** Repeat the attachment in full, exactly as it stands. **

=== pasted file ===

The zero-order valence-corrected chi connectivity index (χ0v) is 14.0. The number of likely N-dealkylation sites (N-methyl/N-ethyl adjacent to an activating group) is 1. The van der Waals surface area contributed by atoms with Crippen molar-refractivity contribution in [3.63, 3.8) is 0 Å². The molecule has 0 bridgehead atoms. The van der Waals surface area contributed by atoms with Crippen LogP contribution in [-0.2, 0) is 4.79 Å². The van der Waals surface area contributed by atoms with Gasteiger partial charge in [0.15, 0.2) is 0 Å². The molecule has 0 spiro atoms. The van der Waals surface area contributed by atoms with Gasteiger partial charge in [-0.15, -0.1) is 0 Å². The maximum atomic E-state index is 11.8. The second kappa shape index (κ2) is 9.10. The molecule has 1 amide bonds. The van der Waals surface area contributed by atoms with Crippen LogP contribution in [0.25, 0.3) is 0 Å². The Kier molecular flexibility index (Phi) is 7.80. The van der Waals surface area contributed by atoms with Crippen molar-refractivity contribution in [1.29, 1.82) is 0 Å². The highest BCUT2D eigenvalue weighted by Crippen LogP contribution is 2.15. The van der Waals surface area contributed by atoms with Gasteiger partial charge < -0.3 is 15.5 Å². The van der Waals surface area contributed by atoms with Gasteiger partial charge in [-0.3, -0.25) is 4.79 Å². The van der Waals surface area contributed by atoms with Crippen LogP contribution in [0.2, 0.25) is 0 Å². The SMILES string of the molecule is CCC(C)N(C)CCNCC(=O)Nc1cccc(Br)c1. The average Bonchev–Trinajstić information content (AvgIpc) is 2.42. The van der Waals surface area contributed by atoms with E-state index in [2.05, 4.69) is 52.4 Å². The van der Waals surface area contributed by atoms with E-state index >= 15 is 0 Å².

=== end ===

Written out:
The zero-order valence-corrected chi connectivity index (χ0v) is 14.0. The number of likely N-dealkylation sites (N-methyl/N-ethyl adjacent to an activating group) is 1. The van der Waals surface area contributed by atoms with Crippen molar-refractivity contribution in [3.63, 3.8) is 0 Å². The molecule has 0 bridgehead atoms. The van der Waals surface area contributed by atoms with Crippen LogP contribution in [-0.2, 0) is 4.79 Å². The van der Waals surface area contributed by atoms with Gasteiger partial charge in [0.15, 0.2) is 0 Å². The molecule has 0 spiro atoms. The van der Waals surface area contributed by atoms with Gasteiger partial charge in [-0.15, -0.1) is 0 Å². The maximum atomic E-state index is 11.8. The second kappa shape index (κ2) is 9.10. The molecule has 1 amide bonds. The van der Waals surface area contributed by atoms with Crippen LogP contribution in [0.25, 0.3) is 0 Å². The Kier molecular flexibility index (Phi) is 7.80. The van der Waals surface area contributed by atoms with Crippen molar-refractivity contribution in [1.29, 1.82) is 0 Å². The highest BCUT2D eigenvalue weighted by Crippen LogP contribution is 2.15. The van der Waals surface area contributed by atoms with Gasteiger partial charge < -0.3 is 15.5 Å². The van der Waals surface area contributed by atoms with Gasteiger partial charge in [-0.3, -0.25) is 4.79 Å². The van der Waals surface area contributed by atoms with Crippen LogP contribution in [0.2, 0.25) is 0 Å². The SMILES string of the molecule is CCC(C)N(C)CCNCC(=O)Nc1cccc(Br)c1. The average Bonchev–Trinajstić information content (AvgIpc) is 2.42. The van der Waals surface area contributed by atoms with E-state index in [2.05, 4.69) is 52.4 Å². The van der Waals surface area contributed by atoms with E-state index >= 15 is 0 Å².